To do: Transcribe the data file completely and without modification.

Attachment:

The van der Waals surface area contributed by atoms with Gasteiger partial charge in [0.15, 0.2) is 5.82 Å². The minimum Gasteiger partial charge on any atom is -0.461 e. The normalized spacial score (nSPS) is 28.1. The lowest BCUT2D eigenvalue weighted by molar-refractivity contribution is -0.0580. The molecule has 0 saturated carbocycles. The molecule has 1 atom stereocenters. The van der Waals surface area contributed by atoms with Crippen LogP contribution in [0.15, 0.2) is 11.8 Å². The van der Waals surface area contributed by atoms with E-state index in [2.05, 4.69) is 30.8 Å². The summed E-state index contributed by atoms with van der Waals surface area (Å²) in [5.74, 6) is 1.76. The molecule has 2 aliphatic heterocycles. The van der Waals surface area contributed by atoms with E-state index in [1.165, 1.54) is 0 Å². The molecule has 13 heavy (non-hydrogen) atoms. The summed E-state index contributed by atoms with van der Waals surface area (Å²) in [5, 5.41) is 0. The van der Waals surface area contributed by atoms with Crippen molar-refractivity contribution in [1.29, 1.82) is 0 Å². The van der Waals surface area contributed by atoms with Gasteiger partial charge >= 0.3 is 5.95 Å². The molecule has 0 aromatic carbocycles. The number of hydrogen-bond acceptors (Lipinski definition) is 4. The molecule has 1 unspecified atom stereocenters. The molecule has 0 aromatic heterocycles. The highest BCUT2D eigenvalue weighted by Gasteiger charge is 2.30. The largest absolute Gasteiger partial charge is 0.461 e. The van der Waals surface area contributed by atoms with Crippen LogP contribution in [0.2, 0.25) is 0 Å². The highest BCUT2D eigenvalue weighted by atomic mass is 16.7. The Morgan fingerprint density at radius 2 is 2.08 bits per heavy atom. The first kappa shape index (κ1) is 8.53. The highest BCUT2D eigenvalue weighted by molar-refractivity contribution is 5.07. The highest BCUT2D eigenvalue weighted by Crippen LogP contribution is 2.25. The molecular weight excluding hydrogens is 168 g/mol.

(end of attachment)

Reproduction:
The van der Waals surface area contributed by atoms with Gasteiger partial charge in [0.15, 0.2) is 5.82 Å². The minimum Gasteiger partial charge on any atom is -0.461 e. The normalized spacial score (nSPS) is 28.1. The lowest BCUT2D eigenvalue weighted by molar-refractivity contribution is -0.0580. The molecule has 0 saturated carbocycles. The molecule has 1 atom stereocenters. The van der Waals surface area contributed by atoms with Crippen LogP contribution in [0.15, 0.2) is 11.8 Å². The van der Waals surface area contributed by atoms with E-state index in [2.05, 4.69) is 30.8 Å². The summed E-state index contributed by atoms with van der Waals surface area (Å²) in [5.74, 6) is 1.76. The molecule has 2 aliphatic heterocycles. The van der Waals surface area contributed by atoms with E-state index in [1.165, 1.54) is 0 Å². The molecule has 13 heavy (non-hydrogen) atoms. The summed E-state index contributed by atoms with van der Waals surface area (Å²) in [5, 5.41) is 0. The van der Waals surface area contributed by atoms with Crippen molar-refractivity contribution in [1.29, 1.82) is 0 Å². The van der Waals surface area contributed by atoms with Gasteiger partial charge >= 0.3 is 5.95 Å². The molecule has 0 aromatic carbocycles. The number of hydrogen-bond acceptors (Lipinski definition) is 4. The molecule has 1 unspecified atom stereocenters. The molecule has 0 aromatic heterocycles. The highest BCUT2D eigenvalue weighted by Gasteiger charge is 2.30. The largest absolute Gasteiger partial charge is 0.461 e. The van der Waals surface area contributed by atoms with Crippen LogP contribution in [0.2, 0.25) is 0 Å². The highest BCUT2D eigenvalue weighted by atomic mass is 16.7. The Morgan fingerprint density at radius 2 is 2.08 bits per heavy atom. The first kappa shape index (κ1) is 8.53. The highest BCUT2D eigenvalue weighted by molar-refractivity contribution is 5.07. The highest BCUT2D eigenvalue weighted by Crippen LogP contribution is 2.25. The molecular weight excluding hydrogens is 168 g/mol.